Lack of online supervision for children must be addressed, charity says

Fewer than one in five young people prevented by parents from having online access in bedrooms, CyberSafeKids finds

Almost a third of Irish children say they can go on the internet without restriction, with one in four coming across online material they would not like their parents to know about, according to research from CybersafeKids Ireland.

The online safety charity published the findings as it started a campaign encouraging adults to approach parenting their children in the online arena in the same way that they approach parenting offline.

According to the CyberSafeKids survey, of more than 1,600 children aged between eight and 12, fewer than one in five are not allowed to go online in their bedrooms, a finding the charity described as worrying.

It found that 30 per cent of children can “go online whenever they want” with 22 per cent coming across content online they “wouldn’t want their parents to know about”. A quarter of children said they were “not allowed online before bedtime”.


Children seem increasingly aware of the negative impact the internet can have, with 50 per cent telling researchers they felt they “spend too much time online” with one in four admitting that they “find it hard to switch off from games and apps” and 22 per cent saying they “waste a lot of time online”.

A further 43 per cent said they were not allowed to chat or game with strangers while 56 per cent said they were not allowed to add friends they did not know.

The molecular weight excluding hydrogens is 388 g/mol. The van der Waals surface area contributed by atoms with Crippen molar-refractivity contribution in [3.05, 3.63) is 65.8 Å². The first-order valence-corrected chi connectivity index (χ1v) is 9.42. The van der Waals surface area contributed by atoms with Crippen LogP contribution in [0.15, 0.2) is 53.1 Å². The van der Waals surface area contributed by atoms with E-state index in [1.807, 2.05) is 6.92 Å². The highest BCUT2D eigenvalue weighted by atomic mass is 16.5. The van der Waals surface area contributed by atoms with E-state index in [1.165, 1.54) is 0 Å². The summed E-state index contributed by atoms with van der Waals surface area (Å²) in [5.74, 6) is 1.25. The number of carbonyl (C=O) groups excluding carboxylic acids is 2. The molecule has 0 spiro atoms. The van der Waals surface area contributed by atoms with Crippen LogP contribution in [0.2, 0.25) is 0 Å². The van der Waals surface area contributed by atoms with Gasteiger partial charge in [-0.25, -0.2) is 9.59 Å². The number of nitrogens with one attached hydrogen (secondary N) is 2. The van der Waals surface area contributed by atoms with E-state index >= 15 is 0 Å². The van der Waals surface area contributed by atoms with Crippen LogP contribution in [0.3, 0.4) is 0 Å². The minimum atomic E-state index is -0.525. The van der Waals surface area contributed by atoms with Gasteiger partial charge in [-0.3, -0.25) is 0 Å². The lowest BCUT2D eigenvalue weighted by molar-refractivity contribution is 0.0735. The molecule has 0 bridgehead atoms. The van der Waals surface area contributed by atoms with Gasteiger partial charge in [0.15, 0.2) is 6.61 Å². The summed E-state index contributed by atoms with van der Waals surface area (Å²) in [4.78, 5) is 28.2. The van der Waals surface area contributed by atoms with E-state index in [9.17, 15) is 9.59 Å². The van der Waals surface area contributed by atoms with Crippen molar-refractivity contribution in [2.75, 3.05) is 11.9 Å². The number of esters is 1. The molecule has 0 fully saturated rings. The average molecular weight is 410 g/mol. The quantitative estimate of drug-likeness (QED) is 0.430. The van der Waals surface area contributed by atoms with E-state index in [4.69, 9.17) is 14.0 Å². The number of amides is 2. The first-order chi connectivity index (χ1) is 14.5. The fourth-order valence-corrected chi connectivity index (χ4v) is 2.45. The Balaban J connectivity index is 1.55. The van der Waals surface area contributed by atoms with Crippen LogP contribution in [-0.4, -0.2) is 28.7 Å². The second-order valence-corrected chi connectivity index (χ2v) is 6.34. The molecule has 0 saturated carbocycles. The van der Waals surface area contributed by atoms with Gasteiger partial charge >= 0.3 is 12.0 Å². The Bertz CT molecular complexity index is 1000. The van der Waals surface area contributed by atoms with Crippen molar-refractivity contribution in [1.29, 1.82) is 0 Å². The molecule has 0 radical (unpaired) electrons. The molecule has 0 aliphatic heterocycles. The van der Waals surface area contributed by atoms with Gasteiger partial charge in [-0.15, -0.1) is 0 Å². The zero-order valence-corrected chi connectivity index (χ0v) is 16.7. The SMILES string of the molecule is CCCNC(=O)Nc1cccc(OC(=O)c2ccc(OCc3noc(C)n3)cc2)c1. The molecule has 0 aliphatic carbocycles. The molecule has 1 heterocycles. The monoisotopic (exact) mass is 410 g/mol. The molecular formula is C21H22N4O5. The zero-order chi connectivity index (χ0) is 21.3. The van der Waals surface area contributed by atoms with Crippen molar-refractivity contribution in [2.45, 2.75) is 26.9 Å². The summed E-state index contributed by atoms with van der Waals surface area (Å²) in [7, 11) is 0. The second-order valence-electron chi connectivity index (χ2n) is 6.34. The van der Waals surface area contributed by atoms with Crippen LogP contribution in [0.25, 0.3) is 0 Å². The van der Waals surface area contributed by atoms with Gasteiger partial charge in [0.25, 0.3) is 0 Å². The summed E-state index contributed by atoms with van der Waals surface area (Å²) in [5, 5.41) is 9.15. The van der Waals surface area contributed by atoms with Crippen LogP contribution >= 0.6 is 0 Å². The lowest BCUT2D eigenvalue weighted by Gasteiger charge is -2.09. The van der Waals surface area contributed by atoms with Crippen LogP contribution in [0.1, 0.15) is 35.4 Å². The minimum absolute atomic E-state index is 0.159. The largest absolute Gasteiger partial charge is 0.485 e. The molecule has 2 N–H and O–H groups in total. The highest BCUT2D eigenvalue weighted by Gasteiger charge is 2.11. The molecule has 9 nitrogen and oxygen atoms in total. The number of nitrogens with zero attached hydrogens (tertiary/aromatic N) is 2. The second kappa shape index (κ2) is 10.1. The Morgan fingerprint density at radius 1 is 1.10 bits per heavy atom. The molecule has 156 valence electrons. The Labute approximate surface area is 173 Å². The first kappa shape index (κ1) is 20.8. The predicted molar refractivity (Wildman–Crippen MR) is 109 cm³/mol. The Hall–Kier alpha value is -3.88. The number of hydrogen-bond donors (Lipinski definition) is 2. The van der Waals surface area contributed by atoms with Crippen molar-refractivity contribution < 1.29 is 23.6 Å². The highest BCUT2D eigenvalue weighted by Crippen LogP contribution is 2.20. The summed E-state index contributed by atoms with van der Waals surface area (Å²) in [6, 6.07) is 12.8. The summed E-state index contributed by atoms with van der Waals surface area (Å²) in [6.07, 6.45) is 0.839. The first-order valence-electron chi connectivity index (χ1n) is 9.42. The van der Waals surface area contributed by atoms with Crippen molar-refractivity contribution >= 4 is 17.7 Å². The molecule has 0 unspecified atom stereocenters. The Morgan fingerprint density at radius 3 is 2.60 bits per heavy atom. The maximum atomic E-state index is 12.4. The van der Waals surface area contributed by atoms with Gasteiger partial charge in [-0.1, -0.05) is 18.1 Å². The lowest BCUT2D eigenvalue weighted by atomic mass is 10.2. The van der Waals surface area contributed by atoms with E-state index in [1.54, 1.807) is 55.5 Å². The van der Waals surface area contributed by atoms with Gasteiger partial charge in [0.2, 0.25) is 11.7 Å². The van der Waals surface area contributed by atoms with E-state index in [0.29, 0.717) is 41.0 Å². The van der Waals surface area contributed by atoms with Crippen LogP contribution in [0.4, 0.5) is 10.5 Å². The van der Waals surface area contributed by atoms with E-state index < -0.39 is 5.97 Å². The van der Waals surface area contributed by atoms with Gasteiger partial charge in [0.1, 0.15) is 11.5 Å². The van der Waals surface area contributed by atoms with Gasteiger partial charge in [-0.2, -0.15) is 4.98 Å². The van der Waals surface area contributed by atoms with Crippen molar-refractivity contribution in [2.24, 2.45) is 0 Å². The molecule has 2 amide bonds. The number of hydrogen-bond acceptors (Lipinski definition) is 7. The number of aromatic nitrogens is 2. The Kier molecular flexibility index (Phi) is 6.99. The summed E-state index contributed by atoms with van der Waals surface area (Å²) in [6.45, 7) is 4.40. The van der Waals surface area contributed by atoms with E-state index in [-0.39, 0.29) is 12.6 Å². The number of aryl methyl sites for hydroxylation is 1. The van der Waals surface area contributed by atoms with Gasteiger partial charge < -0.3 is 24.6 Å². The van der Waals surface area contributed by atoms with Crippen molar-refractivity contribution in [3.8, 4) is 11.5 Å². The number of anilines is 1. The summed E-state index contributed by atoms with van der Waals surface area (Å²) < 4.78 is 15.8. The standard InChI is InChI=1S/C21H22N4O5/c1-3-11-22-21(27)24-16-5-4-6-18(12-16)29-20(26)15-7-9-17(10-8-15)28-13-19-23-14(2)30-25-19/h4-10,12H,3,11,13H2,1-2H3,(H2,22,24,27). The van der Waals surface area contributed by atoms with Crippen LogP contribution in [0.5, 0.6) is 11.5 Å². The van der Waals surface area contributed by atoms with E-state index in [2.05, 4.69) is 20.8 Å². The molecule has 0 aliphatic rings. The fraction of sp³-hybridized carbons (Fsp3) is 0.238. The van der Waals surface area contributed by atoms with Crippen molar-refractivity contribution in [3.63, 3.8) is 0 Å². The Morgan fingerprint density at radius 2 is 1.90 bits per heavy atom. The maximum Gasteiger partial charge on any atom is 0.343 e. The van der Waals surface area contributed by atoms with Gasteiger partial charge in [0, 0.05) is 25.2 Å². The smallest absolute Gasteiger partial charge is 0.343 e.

CyberSafeKids has joined forces with the National Parents’ Council to launch its “Same Rules Apply” campaign to challenge “the arbitrary distinction between ‘offline’ and ‘online’ worlds”.

“We wanted the Same Rules Apply campaign to give parents and carers of children some pause for thought with regards to how we parent our children’s digital lives,” said CyberSafeKids chief executive Alex Cooney.

“Our main concern is around unsupervised access – in places like bedrooms, with doors shut; this can leave them vulnerable to stumbling across highly inappropriate content or being contacted by strangers – in a place that should be safe and protected.”

Áine Lynch, head of the National Parents’ Council, expressed the hope that the campaign would “make parents stop and think about how they parent their children in the digital world”.

“We also hope that parents see that by looking for parallels and comparisons between the online world and the offline world they already have rules in place and parenting skills that they can apply,” she said.

Conor Pope

Conor Pope

Conor Pope is Consumer Affairs Correspondent, Pricewatch Editor and cohost of the In the News podcast